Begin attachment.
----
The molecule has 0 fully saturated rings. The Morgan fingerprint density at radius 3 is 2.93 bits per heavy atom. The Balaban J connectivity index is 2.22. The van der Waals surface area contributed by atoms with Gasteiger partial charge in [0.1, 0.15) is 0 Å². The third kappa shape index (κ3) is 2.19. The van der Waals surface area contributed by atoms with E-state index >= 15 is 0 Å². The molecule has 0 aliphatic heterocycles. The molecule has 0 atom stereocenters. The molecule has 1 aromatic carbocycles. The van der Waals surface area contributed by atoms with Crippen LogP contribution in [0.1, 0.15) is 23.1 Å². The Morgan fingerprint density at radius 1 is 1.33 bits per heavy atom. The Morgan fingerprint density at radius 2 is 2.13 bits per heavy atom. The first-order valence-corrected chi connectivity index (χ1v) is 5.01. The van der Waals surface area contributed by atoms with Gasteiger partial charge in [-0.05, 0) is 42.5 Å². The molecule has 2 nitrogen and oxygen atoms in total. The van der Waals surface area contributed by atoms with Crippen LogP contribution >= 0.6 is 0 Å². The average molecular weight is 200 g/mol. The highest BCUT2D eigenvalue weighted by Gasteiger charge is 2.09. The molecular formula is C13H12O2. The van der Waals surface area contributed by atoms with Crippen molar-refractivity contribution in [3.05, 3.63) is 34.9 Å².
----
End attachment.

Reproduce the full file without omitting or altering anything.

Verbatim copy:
The molecule has 0 fully saturated rings. The Morgan fingerprint density at radius 3 is 2.93 bits per heavy atom. The Balaban J connectivity index is 2.22. The van der Waals surface area contributed by atoms with Gasteiger partial charge in [0.1, 0.15) is 0 Å². The third kappa shape index (κ3) is 2.19. The van der Waals surface area contributed by atoms with E-state index >= 15 is 0 Å². The molecule has 0 aliphatic heterocycles. The molecule has 0 atom stereocenters. The molecule has 1 aromatic carbocycles. The van der Waals surface area contributed by atoms with Crippen LogP contribution in [0.1, 0.15) is 23.1 Å². The Morgan fingerprint density at radius 1 is 1.33 bits per heavy atom. The Morgan fingerprint density at radius 2 is 2.13 bits per heavy atom. The first-order valence-corrected chi connectivity index (χ1v) is 5.01. The van der Waals surface area contributed by atoms with Gasteiger partial charge in [-0.05, 0) is 42.5 Å². The molecule has 2 nitrogen and oxygen atoms in total. The van der Waals surface area contributed by atoms with Crippen LogP contribution >= 0.6 is 0 Å². The average molecular weight is 200 g/mol. The highest BCUT2D eigenvalue weighted by Gasteiger charge is 2.09. The molecular formula is C13H12O2. The van der Waals surface area contributed by atoms with Crippen molar-refractivity contribution in [3.05, 3.63) is 34.9 Å².